Phonics Dance an effective teaching tool, researcher says

Incorporating student chanting and movement into language instruction may help children learn words faster.

An innovative phonics instruction program created by an Ohio first-grade teacher in 1999 compared favorably to a popular, more traditional program in recent research conducted by Dr. Amy Mullins, assistant professor of education at Bluffton University.

While the 74 participating first-graders from two northwest Ohio elementary schools improved in four assessed areas regardless of the program used, the group taught with The Phonics Dance showed a slightly higher average increase in word identification skills, Mullins found.

The first-year Bluffton faculty member presented her doctoral research results during a campus colloquium March 14. She earned her Ph.D. in educational curriculum and instruction from the University of Toledo last year.

Calling phonics “the most debated aspect of reading instruction for several decades,” Mullins said the term “phonics” alone is confusing to many people, maybe because it has multiple meanings. It is “a system for encoding speech sounds into written words,” she said, but also “a method of teaching learners relationships between letters and sounds and how to apply the code to recognize words.”

The Phonics Dance is a daily 20-minute lesson during which children chant, rhyme and write, as well as move, while learning word recognition skills. Ginny Dowd devised the program “after teaching first grade for several years and observing that some of her students had difficulty decoding words,” Mullins explained. “She was inspired to create an engaging approach to learning strategies to sound out words.”

Educators nationwide have purchased and implemented The Phonics Dance, whose components include alphabet sound review; word association; “hunk and chunks” (a way of learning parts of letter patterns); and “monster” (confusing or tricky to spell) words, each of which has a specific chant.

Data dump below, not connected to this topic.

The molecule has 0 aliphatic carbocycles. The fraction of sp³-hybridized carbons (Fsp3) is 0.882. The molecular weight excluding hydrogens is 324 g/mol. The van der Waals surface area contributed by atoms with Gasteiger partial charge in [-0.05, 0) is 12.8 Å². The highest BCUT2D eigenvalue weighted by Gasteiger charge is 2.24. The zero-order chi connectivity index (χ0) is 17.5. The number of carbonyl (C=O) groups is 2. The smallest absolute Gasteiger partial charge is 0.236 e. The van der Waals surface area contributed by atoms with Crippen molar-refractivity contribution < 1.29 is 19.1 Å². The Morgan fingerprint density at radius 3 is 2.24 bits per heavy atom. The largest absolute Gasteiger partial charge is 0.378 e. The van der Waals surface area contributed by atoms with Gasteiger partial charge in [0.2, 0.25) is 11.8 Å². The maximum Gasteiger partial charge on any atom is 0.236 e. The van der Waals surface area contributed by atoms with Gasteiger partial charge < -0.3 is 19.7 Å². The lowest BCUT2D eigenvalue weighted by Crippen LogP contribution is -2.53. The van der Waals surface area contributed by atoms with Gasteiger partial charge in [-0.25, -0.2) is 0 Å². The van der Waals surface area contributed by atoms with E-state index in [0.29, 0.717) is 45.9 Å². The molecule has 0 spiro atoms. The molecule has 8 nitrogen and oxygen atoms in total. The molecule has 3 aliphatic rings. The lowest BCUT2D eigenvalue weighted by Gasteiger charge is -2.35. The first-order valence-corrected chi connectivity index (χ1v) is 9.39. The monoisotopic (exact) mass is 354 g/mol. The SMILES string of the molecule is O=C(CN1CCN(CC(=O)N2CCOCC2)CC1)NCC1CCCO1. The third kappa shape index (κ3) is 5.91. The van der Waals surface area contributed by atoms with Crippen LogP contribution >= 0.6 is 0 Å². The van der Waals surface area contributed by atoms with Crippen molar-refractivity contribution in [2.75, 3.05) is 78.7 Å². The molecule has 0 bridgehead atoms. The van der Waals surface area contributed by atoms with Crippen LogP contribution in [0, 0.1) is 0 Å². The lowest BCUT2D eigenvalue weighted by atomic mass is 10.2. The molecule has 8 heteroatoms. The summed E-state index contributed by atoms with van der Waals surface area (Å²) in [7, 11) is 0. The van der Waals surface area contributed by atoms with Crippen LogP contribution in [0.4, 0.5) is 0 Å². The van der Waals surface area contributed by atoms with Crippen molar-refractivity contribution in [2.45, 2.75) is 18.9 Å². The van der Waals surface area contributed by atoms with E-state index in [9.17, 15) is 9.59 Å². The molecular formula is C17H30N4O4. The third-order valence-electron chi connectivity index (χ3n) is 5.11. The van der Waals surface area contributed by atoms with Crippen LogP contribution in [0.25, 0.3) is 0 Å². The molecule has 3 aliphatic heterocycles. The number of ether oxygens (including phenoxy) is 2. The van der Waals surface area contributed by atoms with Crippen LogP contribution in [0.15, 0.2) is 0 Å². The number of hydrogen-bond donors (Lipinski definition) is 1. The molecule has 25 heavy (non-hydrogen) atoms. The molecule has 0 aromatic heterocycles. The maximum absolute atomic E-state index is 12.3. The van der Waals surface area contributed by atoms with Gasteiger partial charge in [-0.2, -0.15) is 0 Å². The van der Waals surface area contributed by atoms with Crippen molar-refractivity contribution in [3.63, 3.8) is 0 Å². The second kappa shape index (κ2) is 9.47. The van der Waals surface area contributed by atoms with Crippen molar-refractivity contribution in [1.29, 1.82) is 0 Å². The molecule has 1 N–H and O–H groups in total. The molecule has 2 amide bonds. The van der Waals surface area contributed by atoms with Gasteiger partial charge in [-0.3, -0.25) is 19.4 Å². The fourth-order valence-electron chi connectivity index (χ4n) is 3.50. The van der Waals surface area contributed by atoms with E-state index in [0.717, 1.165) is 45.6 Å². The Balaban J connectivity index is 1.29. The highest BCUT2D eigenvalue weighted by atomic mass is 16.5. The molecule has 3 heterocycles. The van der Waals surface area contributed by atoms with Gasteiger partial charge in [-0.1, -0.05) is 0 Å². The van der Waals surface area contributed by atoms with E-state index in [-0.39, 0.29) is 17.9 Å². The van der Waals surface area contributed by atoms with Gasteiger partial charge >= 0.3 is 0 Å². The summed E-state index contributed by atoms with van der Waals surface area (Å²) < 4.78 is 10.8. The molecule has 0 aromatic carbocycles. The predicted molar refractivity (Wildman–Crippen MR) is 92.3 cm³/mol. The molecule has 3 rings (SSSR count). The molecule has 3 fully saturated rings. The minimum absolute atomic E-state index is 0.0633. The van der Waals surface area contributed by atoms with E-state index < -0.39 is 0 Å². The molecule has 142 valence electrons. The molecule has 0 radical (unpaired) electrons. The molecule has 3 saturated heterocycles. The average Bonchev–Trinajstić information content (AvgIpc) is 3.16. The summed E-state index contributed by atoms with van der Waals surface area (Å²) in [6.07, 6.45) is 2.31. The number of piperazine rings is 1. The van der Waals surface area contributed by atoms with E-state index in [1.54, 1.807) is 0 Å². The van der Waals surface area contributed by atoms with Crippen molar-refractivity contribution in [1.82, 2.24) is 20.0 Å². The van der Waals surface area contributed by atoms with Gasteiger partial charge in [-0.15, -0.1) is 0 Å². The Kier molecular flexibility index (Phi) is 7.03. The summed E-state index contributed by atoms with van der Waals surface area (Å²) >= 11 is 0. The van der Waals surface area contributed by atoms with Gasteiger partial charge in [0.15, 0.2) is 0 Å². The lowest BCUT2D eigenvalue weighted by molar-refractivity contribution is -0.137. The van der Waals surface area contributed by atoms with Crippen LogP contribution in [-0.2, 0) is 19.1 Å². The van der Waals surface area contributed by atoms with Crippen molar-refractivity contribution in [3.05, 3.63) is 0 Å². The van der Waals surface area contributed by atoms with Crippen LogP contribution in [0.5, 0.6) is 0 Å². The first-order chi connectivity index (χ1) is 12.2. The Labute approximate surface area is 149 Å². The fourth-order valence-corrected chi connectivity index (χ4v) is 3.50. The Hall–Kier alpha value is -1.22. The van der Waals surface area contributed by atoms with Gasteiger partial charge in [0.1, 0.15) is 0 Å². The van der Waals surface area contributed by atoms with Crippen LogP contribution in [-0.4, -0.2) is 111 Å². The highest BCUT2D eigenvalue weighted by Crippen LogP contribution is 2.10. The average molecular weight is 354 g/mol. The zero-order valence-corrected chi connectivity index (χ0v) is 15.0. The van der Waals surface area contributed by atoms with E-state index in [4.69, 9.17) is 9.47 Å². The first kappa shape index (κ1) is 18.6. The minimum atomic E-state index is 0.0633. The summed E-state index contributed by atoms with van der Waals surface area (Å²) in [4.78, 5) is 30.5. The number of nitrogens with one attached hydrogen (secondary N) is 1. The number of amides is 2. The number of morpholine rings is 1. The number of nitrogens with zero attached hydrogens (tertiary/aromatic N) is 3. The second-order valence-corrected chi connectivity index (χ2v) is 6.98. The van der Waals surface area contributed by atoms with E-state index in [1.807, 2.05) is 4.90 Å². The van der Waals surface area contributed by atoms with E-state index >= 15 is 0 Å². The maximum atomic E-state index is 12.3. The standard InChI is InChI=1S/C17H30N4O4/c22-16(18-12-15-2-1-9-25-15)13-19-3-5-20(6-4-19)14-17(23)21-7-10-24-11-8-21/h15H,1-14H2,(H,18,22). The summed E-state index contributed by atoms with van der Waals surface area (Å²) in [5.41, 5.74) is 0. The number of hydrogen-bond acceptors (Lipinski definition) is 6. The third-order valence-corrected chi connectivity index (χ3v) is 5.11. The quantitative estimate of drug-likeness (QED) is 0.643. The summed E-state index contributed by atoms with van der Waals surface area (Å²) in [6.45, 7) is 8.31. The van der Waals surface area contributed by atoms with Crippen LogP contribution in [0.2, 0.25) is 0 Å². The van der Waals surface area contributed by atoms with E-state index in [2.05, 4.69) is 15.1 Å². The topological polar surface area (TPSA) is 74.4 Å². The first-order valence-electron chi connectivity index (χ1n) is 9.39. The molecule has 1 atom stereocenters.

In the program, letter names and letter sounds are reviewed every day, and letter patterns are introduced beginning in the third week of school and continuing until Christmas. “With the basal phonics program,” she noted, “letter patterns are introduced, but later, and they are not all covered until the end of the school year.”

“Students can decode many words without knowledge of letter patterns. However, students are able to decode words with automaticity if they know letter patterns,” she added.

In her research, Mullins assessed the first-graders’ letter naming skills, identification of letter sounds and nonsense words, and phoneme segmentation—ability to break words down into individual sounds. She did her work at their rural, public schools during the first week of classes, after eight weeks of school and again after eight more weeks.

The former elementary teacher said she wanted to study The Phonics Dance because, while many people have bought the program, there has been little research about its effectiveness. The school where she tested The Phonics Dance had a higher percentage of students considered socioeconomically disadvantaged—a factor that would normally correlate with students having more difficulty learning reading skills, she pointed out. 

While phonics should be a small part of an overall reading program, Mullins added, research has indicated that systematic phonics instruction is beneficial for children. Teacher candidates are required to take a phonics course while in Bluffton’s teacher education program.